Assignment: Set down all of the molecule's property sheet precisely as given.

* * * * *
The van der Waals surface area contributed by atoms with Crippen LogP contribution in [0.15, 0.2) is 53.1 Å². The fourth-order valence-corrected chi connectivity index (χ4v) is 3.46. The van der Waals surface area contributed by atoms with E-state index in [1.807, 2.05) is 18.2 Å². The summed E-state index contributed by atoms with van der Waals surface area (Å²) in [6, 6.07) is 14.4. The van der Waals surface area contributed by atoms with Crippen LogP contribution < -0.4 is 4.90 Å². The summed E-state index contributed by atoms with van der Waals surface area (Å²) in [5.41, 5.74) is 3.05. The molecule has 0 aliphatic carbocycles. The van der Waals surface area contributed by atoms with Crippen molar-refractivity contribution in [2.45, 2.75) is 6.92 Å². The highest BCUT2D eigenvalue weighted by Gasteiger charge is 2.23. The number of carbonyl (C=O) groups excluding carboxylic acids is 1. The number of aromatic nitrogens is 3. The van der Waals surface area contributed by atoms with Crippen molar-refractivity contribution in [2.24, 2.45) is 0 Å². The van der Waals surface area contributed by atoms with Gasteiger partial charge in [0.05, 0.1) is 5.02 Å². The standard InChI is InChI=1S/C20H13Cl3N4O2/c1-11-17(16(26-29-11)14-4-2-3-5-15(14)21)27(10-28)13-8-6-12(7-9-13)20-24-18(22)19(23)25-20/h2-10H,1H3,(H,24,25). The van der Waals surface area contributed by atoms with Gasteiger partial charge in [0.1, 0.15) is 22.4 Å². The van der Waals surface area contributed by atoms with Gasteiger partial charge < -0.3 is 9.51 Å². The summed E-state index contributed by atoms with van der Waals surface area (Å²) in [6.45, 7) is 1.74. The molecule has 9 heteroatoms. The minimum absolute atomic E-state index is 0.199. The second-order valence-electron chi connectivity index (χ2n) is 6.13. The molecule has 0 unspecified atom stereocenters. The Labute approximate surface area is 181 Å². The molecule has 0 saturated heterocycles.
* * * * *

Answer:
The van der Waals surface area contributed by atoms with Crippen LogP contribution in [0.15, 0.2) is 53.1 Å². The fourth-order valence-corrected chi connectivity index (χ4v) is 3.46. The van der Waals surface area contributed by atoms with E-state index in [1.807, 2.05) is 18.2 Å². The summed E-state index contributed by atoms with van der Waals surface area (Å²) in [6, 6.07) is 14.4. The van der Waals surface area contributed by atoms with Crippen LogP contribution < -0.4 is 4.90 Å². The summed E-state index contributed by atoms with van der Waals surface area (Å²) in [5.41, 5.74) is 3.05. The molecule has 0 aliphatic carbocycles. The van der Waals surface area contributed by atoms with Crippen molar-refractivity contribution in [2.45, 2.75) is 6.92 Å². The highest BCUT2D eigenvalue weighted by Gasteiger charge is 2.23. The number of carbonyl (C=O) groups excluding carboxylic acids is 1. The number of aromatic nitrogens is 3. The van der Waals surface area contributed by atoms with Crippen molar-refractivity contribution in [2.24, 2.45) is 0 Å². The van der Waals surface area contributed by atoms with Gasteiger partial charge in [0.05, 0.1) is 5.02 Å². The standard InChI is InChI=1S/C20H13Cl3N4O2/c1-11-17(16(26-29-11)14-4-2-3-5-15(14)21)27(10-28)13-8-6-12(7-9-13)20-24-18(22)19(23)25-20/h2-10H,1H3,(H,24,25). The van der Waals surface area contributed by atoms with Gasteiger partial charge in [0.1, 0.15) is 22.4 Å². The van der Waals surface area contributed by atoms with Gasteiger partial charge < -0.3 is 9.51 Å². The summed E-state index contributed by atoms with van der Waals surface area (Å²) in [6.45, 7) is 1.74. The molecule has 9 heteroatoms. The minimum absolute atomic E-state index is 0.199. The second-order valence-electron chi connectivity index (χ2n) is 6.13. The molecule has 0 unspecified atom stereocenters. The Labute approximate surface area is 181 Å². The molecule has 0 saturated heterocycles.